The heat on Chesapeake Energy Corp.'s board continues to rise.
New York State Comptroller Thomas P. DiNapoli on Tuesday became at least the fourth institutional Chesapeake investor to call for a leadership change at the Oklahoma City-based oil and natural gas producer.
DiNapoli, who is trustee of the New York State Common Retirement Fund, said replacing Oklahoma State University President Burns Hargis and former Union Pacific Corp. executive Richard K. Davidson on Chesapeake's board is “a necessary first step” in crafting a panel that is accountable to shareholders.
“For too long, CEO (Aubrey) McClendon has been allowed to dominate the board and the board has failed to perform its critical role in overseeing the company on behalf of its shareholders,” DiNapoli wrote Tuesday in a letter to Chesapeake shareholders. “As members of the audit committee, directors Hargis and Davidson should be held accountable for the board's significant failings in its oversight responsibilities.”
Activist investor Carl Icahn, California Public Employees' Retirement System and New York City Comptroller John C. Liu also have called on shareholders to withhold votes for Hargis and Davidson at Chesapeake's June 8 annual meeting. Three investor advisory firms have done the same.
Chesapeake's largest shareholder, Southeastern Asset Management Inc., also expressed its displeasure with the board and the company's strategy earlier this month.
The Chesapeake board responded to Liu's complaints last week by defending its accomplishments in addressing shareholder concerns.
“We believe that Chesapeake has built the nation's best collection of E&P (exploration and production) assets,” the board wrote in a letter to shareholders, “and the company has a clear strategy to harvest those assets by focusing on developing the 10 core plays in which Chesapeake has built a No. 1 or No. 2 position while also continuing our transition from natural gas to liquids, reducing capital expenditures and paying down long-term debt.”
DiNapoli, who oversees a retirement fund that owns about 3.5 million shares of Chesapeake stock, contends the company needs new leadership because its stock performance over the past month has been “dismal.”
He noted the company has lost nearly $1.5 billion in market capitalization since April 18, when Reuters reported McClendon had secured more than $1 billion in loans against his personal stake in Chesapeake wells.
Some of those loans came from a private equity firm that has done business with Chesapeake, spurring a board review.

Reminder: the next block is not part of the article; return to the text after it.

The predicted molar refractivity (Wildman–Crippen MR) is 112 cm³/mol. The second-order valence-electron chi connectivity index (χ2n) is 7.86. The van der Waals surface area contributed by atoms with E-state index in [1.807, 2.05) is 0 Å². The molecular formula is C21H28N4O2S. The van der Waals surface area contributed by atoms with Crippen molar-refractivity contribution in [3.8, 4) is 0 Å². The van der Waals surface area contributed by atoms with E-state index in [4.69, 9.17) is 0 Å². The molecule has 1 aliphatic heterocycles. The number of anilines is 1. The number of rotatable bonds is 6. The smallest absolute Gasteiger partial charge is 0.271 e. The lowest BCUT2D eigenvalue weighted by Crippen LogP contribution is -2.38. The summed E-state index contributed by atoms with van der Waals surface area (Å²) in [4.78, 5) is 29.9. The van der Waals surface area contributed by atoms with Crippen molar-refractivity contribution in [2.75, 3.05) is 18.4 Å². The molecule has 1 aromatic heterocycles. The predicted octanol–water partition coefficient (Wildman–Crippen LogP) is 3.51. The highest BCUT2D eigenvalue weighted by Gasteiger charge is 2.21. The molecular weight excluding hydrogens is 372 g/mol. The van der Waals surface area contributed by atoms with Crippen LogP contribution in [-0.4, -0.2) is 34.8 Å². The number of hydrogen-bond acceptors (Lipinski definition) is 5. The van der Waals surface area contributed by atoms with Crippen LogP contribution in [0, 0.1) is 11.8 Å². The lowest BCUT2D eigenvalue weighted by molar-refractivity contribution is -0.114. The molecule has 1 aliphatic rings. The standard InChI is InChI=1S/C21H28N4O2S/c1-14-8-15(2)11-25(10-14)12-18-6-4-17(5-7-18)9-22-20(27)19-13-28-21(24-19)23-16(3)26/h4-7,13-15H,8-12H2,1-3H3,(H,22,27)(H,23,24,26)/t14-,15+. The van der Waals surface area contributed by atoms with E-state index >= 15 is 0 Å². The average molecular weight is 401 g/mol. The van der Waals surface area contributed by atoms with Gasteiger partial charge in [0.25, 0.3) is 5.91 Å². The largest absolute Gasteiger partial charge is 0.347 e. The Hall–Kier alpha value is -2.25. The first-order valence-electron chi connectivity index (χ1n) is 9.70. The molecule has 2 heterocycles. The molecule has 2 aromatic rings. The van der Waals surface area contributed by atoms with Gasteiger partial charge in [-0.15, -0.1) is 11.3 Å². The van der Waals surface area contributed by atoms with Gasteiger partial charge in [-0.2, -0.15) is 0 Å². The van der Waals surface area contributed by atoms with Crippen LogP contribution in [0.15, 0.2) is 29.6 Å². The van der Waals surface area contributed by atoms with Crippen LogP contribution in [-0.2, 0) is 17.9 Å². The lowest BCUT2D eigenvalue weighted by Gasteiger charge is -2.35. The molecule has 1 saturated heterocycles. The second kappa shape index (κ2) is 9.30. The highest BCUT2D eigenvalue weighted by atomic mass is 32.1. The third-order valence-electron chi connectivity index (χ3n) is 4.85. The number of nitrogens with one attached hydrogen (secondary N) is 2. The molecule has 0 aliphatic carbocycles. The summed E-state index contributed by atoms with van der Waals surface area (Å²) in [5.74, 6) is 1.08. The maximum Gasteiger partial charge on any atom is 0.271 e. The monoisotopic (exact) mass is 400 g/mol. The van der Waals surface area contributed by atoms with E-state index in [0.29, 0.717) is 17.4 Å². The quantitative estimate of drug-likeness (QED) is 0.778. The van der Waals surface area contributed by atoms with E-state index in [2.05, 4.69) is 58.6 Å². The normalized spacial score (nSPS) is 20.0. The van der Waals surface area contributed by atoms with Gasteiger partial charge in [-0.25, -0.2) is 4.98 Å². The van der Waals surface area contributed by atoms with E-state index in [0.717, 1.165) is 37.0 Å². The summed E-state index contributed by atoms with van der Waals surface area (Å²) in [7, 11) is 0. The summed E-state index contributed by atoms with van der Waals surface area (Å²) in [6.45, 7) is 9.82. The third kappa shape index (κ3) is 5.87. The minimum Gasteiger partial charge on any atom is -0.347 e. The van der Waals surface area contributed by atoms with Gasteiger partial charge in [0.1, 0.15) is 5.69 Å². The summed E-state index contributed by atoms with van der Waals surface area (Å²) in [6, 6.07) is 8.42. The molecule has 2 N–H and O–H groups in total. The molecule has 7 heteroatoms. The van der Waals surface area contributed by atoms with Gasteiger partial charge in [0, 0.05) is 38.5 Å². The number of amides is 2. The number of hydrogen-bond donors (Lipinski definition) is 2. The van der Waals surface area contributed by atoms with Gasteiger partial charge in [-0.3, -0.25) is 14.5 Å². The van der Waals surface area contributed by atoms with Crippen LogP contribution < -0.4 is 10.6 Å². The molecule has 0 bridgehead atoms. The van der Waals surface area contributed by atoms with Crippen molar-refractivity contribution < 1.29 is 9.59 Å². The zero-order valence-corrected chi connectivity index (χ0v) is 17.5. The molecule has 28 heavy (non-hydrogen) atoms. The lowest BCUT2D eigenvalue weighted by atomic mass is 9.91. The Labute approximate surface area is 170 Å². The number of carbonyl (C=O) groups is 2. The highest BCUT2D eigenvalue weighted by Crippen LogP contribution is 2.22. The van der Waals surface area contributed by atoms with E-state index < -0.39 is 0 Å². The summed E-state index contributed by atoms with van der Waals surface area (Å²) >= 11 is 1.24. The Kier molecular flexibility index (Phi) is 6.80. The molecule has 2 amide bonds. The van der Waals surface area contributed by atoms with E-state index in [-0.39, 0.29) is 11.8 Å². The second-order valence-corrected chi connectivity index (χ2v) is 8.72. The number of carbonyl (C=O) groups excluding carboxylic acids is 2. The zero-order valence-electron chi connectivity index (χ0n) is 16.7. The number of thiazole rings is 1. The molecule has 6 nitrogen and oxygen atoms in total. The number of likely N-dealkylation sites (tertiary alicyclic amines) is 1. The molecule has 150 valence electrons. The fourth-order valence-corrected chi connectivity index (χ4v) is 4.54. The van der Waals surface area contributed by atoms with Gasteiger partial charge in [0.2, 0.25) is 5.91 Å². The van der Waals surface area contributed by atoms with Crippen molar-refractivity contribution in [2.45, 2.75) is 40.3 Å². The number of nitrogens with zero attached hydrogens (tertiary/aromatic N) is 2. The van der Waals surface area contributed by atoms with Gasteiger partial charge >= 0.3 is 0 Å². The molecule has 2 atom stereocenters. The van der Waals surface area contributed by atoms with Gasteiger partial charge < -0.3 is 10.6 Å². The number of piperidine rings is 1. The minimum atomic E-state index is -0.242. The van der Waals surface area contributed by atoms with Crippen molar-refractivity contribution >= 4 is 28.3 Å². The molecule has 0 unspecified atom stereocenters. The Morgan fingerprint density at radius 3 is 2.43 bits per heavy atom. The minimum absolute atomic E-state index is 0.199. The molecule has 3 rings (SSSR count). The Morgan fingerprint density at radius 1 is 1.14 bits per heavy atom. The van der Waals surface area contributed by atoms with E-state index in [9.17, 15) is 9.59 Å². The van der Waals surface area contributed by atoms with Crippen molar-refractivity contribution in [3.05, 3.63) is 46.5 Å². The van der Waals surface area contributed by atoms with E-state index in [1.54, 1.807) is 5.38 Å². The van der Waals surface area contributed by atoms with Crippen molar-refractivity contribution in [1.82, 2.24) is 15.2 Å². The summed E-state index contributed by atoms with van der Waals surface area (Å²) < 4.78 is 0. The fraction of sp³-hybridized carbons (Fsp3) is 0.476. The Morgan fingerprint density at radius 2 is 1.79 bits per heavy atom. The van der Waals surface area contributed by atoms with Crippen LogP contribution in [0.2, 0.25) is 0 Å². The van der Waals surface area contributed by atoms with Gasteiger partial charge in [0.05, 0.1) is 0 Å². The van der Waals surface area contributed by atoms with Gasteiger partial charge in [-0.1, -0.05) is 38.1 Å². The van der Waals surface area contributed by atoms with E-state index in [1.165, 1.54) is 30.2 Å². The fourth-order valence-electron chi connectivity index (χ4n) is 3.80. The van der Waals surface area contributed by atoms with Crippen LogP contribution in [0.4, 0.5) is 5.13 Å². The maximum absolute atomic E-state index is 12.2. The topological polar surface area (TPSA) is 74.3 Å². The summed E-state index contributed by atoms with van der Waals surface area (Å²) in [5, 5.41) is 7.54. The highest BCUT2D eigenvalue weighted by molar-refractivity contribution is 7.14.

DiNapoli said Chesapeake's directors have not done enough, especially in light of the company's precarious financial position.
“A fundamental restructuring of the company's board of directors is essential if the board is to regain the trust of stakeholders and regulators,” he wrote.
Chesapeake's stock gained 54 cents on Tuesday, closing at $16.35 a share.
Increasing analyst concern
Chesapeake is looking to sell some assets to cover a funding shortfall.
Analysts at Jefferies and Co. estimate Chesapeake must sell at least $7 billion in assets before the end of the year to satisfy its credit facility covenants, while needing to bring in an additional $2 billion next year, according to a research note issued Tuesday.
Chesapeake may not have enough sale options to reach that figure because of the weak market for natural gas assets, analyst Biju Z. Perincheril wrote, so the company “could find itself in need of selling more of its prized assets.”
Company officials have talked about selling Chesapeake's acreage in west Texas' Permian Basin and finding a joint venture partner to help develop its assets in the Mississippian oil play in northern Oklahoma and southern Kansas.
Perincheril estimated those deals would bring in about $5.5 billion, so Chesapeake could be forced to sell some of its lucrative undeveloped acreage in south Texas' Eagle Ford Shale or Ohio's Utica Shale.
“Longer term, we think the company needs to exhibit stricter financial discipline in order to regain investor confidence,” which could come with stronger board oversight, Perincheril wrote.